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How to Spend Money on Yourself Guilt-Free

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When I spend money on myself, I often end up paying interest—not in money, but in guilt.

We’re constantly reminded about the importance of saving money, but there are fewer lessons on how to spend it. I often feel like I’m supposed to save whatever money isn’t already earmarked for expenses like housing, utilities, groceries, and other essentials.

But that’s not realistic. We can’t live purely frugally and save all our money for retirement. There’s living and spending we have to do now. So, here’s some advice for my future self on how to spend money without being racked by guilt.



How can you spend without guilt if you aren’t sure how your finances stand? Before you can buy without remorse, you have to be clear about your financial situation—what are your expenses? what can you afford? and, perhaps most importantly of all, what are your financial goals? Then, start developing your financial skill set so you can manage your money confidently, from making a budget to building credit, and all the skills in between.



How do you think about the money in your bank account? Is it something that you’re afraid you’ll lose, or is it a resource that you can replenish? If you can, try switching your mindset from a scarcity mindset to one of abundance.

This doesn’t mean that you are willfully ignorant of your financial reality. Sometimes we have to tighten our purse strings. But when we’re in good financial shape, we don’t necessarily have to continue cinching our belt as tight as can be. We can trust that we can afford this expense and that we will earn that money back.



Generally speaking, our parents are our primary financial role models for the first 20 years of our lives. It’s almost inevitable that we inherit some of their financial habits—and they’re not always good ones.

It can be hard to retrain ourselves to act differently, with our finances or any other habit. But you don’t have to treat your earnings the same way that your financial role models do or did. You are your own person and can have your own approach to managing your money. And you don’t have to feel guilty about it!



The easiest way to spend money without guilt is to budget for it. If you already factor self-care spending into your budget, then you know you can afford it. There might be trade offs you have to make—do you want to go out to dinner twice a month or put that money towards a vacation?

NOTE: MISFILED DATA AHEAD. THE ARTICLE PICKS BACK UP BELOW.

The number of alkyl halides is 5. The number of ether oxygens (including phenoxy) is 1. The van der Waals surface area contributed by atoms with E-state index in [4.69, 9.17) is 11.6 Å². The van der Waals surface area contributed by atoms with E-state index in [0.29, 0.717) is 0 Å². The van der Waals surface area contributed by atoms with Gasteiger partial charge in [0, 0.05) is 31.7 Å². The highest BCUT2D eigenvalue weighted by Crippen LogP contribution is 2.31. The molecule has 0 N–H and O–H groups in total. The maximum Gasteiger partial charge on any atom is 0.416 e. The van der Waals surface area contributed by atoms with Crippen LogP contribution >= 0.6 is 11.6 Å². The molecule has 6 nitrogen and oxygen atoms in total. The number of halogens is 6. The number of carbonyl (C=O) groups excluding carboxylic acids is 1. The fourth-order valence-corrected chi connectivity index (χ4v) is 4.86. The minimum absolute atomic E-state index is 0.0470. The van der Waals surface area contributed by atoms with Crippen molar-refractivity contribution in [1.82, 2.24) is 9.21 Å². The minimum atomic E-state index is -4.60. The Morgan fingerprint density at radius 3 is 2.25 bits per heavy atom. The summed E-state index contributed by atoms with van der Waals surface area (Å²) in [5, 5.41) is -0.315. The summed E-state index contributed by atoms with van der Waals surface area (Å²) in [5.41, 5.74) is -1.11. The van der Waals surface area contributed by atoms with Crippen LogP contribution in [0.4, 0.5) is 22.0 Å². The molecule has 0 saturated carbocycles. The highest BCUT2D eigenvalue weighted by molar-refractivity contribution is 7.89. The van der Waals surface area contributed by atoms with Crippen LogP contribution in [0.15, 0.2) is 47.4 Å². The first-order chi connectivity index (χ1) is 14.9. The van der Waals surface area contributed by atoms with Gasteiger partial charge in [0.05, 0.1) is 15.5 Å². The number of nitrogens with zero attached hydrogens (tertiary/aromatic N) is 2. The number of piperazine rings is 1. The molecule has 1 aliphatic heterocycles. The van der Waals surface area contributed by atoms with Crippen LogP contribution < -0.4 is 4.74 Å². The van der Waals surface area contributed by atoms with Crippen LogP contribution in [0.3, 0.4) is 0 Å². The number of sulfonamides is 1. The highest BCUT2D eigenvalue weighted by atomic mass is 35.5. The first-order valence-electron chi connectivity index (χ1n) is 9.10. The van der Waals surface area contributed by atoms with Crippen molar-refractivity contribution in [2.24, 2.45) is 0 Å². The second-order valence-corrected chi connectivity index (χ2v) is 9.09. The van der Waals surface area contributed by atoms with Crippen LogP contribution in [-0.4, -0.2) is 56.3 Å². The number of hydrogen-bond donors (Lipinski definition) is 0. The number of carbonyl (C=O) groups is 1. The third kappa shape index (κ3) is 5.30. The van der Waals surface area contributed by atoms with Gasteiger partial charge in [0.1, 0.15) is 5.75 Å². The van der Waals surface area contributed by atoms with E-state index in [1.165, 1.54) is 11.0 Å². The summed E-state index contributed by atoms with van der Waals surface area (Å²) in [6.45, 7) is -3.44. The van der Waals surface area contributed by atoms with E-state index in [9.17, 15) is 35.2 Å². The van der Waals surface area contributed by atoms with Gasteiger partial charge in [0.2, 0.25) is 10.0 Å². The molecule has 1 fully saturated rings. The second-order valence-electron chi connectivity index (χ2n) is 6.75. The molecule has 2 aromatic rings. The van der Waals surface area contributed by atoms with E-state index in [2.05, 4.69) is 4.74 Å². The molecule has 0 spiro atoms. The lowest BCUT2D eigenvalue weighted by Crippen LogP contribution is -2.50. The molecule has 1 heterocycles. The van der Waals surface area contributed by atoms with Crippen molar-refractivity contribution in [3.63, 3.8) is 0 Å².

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Not all of your money has to go into literal investments. You can think about certain purchases as alternative investments, as it were. Books and professional development courses can level up your skills and increase your earning potential (that includes financial literacy!). House renovations can increase the value of your property. Going to therapy, visiting friends, and paying for that mindfulness app are all important investments to increase your mental health. You need to plan and put aside for retirement, yes, but these alternative investments are also necessary!



One of the best ways to spend without guilt? Earn more money! To steal an idea from financial writer Ramit Sethi, you can only cut back your expenses by so much. Your earning potential, however, has no limit. You might have to learn a new skill, change careers, or (gulp) ask for a raise, but you can always earn more money.



Tell me how you spend your time and money, and I’ll tell you what your priorities are. However, sometimes our spending and our values become misaligned. Go back through your recent spending and see where you can better align with what you value. (You can even use a budgeting app that can help categorize your spending for you.)

If you want to live a more minimalist life, see where you can cut back on buying things (and sell things to make some money back!). If you value learning, reallocate some of your budget from bars and alcohol to buying books (can you tell I like to read?). If you want to be physically fit, get that gym membership (and actually go to the gym…).



There’s the dollar value that something is given. Then there’s the value that you give it. They might not be the same, and that’s okay. For example, you can cut costs on food, but you might get more value out of splurging on a nice meal every once in a while. For me, I enjoy drinking the occasional beer, and the cost of an expensive craft brew from a local brewery is worth it to me. You might get joy out of getting your nails done every Saturday. To each their own!



However you choose to spend your hard-earned money, make it worth your while. Don’t let the fancy olive oil go unused. Get the most out of your gym membership. Read that book, and if you like it, read it again next year. At the end of the day, it’s your money, and not even J.G. Wentworth gets to decide the best way for you to spend it.

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Nick Bohlen

About Nick Bohlen

Nick Bohlen is a communications strategist at VSECU, sharing ideas and information with staff, members, and Vermonters. When he’s not writing, he enjoys reading, traveling, and exploring Vermont’s great outdoors with his wife, daughter, and dog.
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